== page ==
New York Times R&D Labs has designed a table that creates a semantic overview of any meeting.
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Technology is changing the way organizations go about even the most basic, everyday tasks. Not long ago we featured the Equil Smartmarker, a device which retrofits whiteboards with the capability to stream, share and save notes as digital files. A new design concept, called the Listening Table, now promises to make meetings even more streamlined.
The table, designed by New York Times Research and Development Labs, captures the conversation of those sat around it. It is fitted with a central array of microphones connected to thermal cameras, which are able not only able to accurately pick up everything that is said, but also to identify who said what.
While the capacity for accurate voice recording is certainly useful, as an innovation it does little to advance on the trusty old Dictaphone. What truly sets the Listening Table apart is its ability to discern important moments in a conversation, and to remove filler. The table incorporates capacitive strips which, when touched, drop a marker in the recorded conversation. When the recording is reviewed, participants can see a high-level summary of the meeting, outlining the topics covered, the markers dropped and the available recordings.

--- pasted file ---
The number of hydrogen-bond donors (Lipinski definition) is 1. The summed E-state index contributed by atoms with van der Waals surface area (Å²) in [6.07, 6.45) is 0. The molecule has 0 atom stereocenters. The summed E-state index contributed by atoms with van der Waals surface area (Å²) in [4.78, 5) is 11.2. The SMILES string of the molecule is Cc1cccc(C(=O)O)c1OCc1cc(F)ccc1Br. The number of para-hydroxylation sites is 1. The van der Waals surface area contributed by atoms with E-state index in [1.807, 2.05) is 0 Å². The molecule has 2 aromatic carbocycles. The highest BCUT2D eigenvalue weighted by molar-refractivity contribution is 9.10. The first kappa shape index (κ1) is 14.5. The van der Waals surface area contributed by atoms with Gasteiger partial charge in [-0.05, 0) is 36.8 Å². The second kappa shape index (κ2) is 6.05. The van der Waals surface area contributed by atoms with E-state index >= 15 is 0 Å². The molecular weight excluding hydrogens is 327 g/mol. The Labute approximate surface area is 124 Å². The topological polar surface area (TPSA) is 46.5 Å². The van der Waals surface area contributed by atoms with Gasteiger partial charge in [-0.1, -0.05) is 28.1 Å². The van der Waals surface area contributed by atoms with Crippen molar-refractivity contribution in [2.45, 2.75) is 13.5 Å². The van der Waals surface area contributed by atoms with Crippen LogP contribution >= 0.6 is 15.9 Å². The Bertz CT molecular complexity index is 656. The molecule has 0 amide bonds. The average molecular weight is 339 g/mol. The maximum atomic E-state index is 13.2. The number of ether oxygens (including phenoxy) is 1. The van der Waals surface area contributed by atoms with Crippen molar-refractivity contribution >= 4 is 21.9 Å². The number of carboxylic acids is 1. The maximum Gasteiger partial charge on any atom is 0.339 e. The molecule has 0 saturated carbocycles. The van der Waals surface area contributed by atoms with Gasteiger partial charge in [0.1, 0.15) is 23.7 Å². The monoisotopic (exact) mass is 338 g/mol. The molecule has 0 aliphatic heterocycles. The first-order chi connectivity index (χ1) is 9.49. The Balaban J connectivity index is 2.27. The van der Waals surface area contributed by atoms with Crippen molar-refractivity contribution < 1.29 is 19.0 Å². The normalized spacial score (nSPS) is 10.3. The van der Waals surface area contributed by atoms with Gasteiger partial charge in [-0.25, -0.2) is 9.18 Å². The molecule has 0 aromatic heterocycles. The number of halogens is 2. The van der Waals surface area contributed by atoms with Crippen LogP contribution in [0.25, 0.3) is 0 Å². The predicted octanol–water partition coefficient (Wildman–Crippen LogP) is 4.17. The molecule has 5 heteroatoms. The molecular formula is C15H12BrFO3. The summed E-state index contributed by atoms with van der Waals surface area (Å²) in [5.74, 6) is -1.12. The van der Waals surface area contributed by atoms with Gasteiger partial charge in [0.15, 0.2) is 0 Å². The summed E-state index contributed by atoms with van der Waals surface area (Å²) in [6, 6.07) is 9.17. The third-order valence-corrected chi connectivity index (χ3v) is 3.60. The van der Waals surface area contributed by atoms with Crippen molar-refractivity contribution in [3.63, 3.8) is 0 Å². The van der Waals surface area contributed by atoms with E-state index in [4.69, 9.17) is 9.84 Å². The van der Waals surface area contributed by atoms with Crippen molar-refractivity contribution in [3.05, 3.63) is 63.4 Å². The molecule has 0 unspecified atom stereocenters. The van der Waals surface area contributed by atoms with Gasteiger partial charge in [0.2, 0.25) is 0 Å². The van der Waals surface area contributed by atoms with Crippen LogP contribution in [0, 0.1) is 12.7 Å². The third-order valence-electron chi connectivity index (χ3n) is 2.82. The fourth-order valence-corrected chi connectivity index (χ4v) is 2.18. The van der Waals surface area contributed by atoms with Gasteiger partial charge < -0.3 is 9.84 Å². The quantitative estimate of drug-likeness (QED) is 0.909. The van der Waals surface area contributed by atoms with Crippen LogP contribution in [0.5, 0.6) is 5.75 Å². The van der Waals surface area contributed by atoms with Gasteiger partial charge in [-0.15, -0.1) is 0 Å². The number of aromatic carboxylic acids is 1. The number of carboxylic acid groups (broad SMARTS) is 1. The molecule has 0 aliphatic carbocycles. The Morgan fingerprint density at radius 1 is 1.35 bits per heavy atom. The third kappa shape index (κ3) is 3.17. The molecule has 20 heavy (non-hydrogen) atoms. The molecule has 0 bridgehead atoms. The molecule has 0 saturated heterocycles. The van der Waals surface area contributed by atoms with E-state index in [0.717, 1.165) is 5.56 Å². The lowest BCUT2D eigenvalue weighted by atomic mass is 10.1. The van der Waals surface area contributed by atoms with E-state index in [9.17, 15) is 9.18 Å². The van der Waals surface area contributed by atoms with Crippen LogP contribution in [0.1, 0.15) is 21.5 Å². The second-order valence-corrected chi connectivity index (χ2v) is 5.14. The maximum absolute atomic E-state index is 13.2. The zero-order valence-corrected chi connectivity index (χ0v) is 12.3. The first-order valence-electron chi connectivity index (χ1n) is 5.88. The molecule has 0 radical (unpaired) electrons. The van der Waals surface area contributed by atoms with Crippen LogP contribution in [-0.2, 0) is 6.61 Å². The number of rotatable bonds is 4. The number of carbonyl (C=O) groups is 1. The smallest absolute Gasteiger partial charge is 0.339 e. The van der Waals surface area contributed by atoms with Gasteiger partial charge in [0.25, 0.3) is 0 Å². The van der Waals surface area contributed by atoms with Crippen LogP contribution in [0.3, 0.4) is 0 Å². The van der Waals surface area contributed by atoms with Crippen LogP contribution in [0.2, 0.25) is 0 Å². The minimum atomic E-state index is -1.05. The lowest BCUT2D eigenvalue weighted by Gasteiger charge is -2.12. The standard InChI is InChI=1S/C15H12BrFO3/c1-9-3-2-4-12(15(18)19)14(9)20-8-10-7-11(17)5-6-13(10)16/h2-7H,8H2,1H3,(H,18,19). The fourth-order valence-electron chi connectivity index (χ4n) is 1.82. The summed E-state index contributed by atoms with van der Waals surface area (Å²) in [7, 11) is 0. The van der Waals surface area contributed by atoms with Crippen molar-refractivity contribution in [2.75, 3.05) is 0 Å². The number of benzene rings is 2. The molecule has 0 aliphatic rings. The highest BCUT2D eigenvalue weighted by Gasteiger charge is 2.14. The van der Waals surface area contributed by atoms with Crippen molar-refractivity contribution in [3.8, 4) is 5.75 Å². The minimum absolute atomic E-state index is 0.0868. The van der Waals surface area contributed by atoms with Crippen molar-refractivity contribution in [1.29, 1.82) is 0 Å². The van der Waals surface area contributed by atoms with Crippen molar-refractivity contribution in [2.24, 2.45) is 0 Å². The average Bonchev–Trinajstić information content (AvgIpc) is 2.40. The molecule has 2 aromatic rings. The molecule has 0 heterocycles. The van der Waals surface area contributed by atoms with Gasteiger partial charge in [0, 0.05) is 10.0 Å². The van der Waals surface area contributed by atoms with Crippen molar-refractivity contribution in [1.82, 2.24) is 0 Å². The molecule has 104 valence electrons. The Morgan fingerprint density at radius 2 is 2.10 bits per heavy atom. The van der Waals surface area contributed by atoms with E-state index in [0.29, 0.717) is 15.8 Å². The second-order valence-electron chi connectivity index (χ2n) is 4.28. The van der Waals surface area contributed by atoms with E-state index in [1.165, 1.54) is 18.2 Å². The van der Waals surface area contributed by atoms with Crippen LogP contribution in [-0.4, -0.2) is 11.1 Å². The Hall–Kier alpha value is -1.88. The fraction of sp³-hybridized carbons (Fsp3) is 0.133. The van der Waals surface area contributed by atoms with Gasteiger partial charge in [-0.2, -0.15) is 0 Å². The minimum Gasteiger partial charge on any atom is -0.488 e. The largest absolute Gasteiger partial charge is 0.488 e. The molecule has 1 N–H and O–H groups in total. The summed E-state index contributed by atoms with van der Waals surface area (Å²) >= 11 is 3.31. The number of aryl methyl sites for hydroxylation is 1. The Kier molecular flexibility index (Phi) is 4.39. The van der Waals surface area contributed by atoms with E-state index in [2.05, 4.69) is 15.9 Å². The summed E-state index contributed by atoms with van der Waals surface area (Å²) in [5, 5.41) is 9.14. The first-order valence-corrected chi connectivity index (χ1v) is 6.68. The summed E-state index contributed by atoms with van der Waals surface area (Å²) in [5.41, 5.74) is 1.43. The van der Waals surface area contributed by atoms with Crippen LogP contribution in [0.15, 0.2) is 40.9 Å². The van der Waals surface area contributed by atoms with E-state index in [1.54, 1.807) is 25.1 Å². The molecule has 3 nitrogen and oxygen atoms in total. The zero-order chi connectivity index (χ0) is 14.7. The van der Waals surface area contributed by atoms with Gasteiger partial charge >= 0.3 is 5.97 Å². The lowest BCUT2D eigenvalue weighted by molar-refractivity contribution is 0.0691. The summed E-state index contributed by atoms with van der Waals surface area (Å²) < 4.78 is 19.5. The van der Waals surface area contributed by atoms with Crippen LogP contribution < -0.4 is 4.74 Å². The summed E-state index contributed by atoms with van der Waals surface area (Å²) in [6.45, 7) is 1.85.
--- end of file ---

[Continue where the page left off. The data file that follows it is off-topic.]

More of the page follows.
The designers created the table with a straightforward aesthetic that clearly communicates its function. The clean simplicity of the design, the prominence of its recording equipment and a basic on/off flick switch are all conscious features, intended to distance the Listening Table from more surreptitious recording devices, which are an increasing concern in this era of state snooping and eavesdropping TVs.
At present the design is only conceptual, and is unlikely to be hitting meeting rooms soon, but the idea of sensors that can measure context as well as content is incredibly exciting, and will become more so as the Internet of Things delivers ever-more connected devices into our homes.